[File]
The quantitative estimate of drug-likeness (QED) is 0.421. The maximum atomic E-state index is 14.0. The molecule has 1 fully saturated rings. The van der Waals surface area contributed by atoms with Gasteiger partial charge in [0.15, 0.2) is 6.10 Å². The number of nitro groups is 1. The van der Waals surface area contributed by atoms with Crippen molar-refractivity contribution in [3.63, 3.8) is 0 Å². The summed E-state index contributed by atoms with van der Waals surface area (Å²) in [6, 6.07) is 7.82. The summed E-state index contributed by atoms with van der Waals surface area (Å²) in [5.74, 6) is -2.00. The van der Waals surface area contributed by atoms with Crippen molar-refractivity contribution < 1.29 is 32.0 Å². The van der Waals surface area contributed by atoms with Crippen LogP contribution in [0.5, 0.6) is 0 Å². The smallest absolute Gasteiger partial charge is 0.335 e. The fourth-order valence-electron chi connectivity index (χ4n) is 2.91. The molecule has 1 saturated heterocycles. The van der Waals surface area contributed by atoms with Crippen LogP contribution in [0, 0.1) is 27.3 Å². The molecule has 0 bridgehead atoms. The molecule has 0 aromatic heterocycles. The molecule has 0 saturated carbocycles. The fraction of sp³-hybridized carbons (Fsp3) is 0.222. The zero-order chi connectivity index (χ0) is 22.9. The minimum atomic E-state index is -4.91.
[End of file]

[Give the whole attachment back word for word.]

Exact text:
The quantitative estimate of drug-likeness (QED) is 0.421. The maximum atomic E-state index is 14.0. The molecule has 1 fully saturated rings. The van der Waals surface area contributed by atoms with Gasteiger partial charge in [0.15, 0.2) is 6.10 Å². The number of nitro groups is 1. The van der Waals surface area contributed by atoms with Crippen molar-refractivity contribution in [3.63, 3.8) is 0 Å². The summed E-state index contributed by atoms with van der Waals surface area (Å²) in [6, 6.07) is 7.82. The summed E-state index contributed by atoms with van der Waals surface area (Å²) in [5.74, 6) is -2.00. The van der Waals surface area contributed by atoms with Crippen molar-refractivity contribution < 1.29 is 32.0 Å². The van der Waals surface area contributed by atoms with Crippen LogP contribution in [0.5, 0.6) is 0 Å². The smallest absolute Gasteiger partial charge is 0.335 e. The fourth-order valence-electron chi connectivity index (χ4n) is 2.91. The molecule has 1 saturated heterocycles. The van der Waals surface area contributed by atoms with Crippen LogP contribution in [0, 0.1) is 27.3 Å². The molecule has 0 bridgehead atoms. The molecule has 0 aromatic heterocycles. The molecule has 0 saturated carbocycles. The fraction of sp³-hybridized carbons (Fsp3) is 0.222. The zero-order chi connectivity index (χ0) is 22.9. The minimum atomic E-state index is -4.91.